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Re: Raspberry Pi LCD screen compatibility

Wed Apr 18, 2012 2:21 pm


I'm planning on buying a Raspberry Pi and powering it off a capacitor, which in turn is connected to multiple solar panels. The reason I'm doing this is obviously for portability. To take portability even a step further I was thinking of buying a small (low wattage) 'raw' LCD panel which has an HDMI input.

My question to you is: are such screens compatible with the Raspberry Pi?

I figured HDMI = HDMI, it shouldn't matter whether you connect the Pi to a desktop screen or a screen which I described above. Please correct me if I'm wrong.

Thanks very much,


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Joined: Wed Feb 22, 2012 12:06 pm

Re: Raspberry Pi LCD screen compatibility

Thu Apr 19, 2012 1:44 pm

The R Pi actually has a connector on it to use a small LCD screen (like one from a mobile phone) so you'd be better off using that instead I bet.

No opinion about using capacitors to power the board though, I'd expect a LiPo battery would be much more suited to that though.

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Re: Raspberry Pi LCD screen compatibility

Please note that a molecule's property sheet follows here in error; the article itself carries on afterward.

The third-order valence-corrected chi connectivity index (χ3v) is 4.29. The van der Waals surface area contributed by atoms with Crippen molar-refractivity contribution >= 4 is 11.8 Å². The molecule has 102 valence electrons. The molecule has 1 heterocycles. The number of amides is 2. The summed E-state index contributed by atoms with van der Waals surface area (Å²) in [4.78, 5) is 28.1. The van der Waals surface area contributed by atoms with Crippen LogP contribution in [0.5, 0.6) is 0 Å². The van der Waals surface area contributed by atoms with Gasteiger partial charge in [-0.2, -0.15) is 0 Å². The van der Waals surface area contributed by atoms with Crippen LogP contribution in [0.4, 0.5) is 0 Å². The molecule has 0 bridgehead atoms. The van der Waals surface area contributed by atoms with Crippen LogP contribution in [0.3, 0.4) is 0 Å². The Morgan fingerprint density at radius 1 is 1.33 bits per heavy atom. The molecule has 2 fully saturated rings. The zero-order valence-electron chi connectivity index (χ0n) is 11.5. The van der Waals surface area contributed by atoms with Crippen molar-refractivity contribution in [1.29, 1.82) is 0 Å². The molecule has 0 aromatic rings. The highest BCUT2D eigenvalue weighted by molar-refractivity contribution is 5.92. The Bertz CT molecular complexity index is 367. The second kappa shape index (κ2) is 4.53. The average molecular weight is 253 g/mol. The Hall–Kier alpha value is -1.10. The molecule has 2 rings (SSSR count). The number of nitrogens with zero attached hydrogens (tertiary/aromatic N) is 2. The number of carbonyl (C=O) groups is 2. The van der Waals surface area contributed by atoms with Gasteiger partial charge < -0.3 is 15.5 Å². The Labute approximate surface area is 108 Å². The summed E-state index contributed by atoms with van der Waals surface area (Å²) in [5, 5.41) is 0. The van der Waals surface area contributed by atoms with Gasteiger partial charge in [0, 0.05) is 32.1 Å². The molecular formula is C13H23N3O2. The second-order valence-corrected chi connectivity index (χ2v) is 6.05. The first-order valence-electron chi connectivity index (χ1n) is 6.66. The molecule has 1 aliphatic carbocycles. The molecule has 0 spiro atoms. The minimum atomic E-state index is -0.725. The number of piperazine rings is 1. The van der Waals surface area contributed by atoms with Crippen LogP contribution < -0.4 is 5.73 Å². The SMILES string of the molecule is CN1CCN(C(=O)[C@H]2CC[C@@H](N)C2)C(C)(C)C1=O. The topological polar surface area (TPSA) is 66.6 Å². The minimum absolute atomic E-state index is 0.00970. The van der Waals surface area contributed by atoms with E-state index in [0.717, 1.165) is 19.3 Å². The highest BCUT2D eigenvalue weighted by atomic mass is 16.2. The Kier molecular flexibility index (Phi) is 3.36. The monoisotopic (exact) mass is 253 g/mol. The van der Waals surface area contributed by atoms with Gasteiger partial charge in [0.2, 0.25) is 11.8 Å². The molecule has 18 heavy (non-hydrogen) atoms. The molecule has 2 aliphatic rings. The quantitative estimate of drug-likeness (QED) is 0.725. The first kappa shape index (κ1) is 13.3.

Thu Apr 19, 2012 4:25 pm

Like MikeyB suggests, you'll most certainly need a battery as bridge between the panels and the RPi, most of the time the panels will only prolong the battery life, I don't think the panels alone will supply enough current for display, RPi, + computing, + your connected hardware. Unless you have pretty big panels and during solstace under a clear sky.

There is no reason the HDMI display shouldn't work really, assuming that the RPi has a fully functional HDMI connection (some pins are designated external power rails and in theory they could be left out since they're not being used when you plug in to just a generic HDMI device with it's own PSU).

@What MikeyB said:

The DSI connector on the RPi for LCD modules is still kind of a mystery (no documentation released on it yet to my knowledge at least) and the disadvantage with that, should you get a LCD module with the correct size DSI connector and data interface, in 95% of the cases those modules need 12V LED backlighting, now you will have to build your own DC-DC step-up converter, or buy one.. The HDMI "plug and play" option is already starting to look quite attractive.

Have you found such a monitor that can be used with only HDMI input? It would be nice to share.

Also from a bit of personal experience, if you are going to use a desktop environment you might want to get a big enough monitor, 640x480 would be the absolute minimum usable in my opinion, I've used 800x480 and a lot of desktop applications are not resizeable small enough to fit completely vertically (480 pixels is the let-downer) but it's just about enough.

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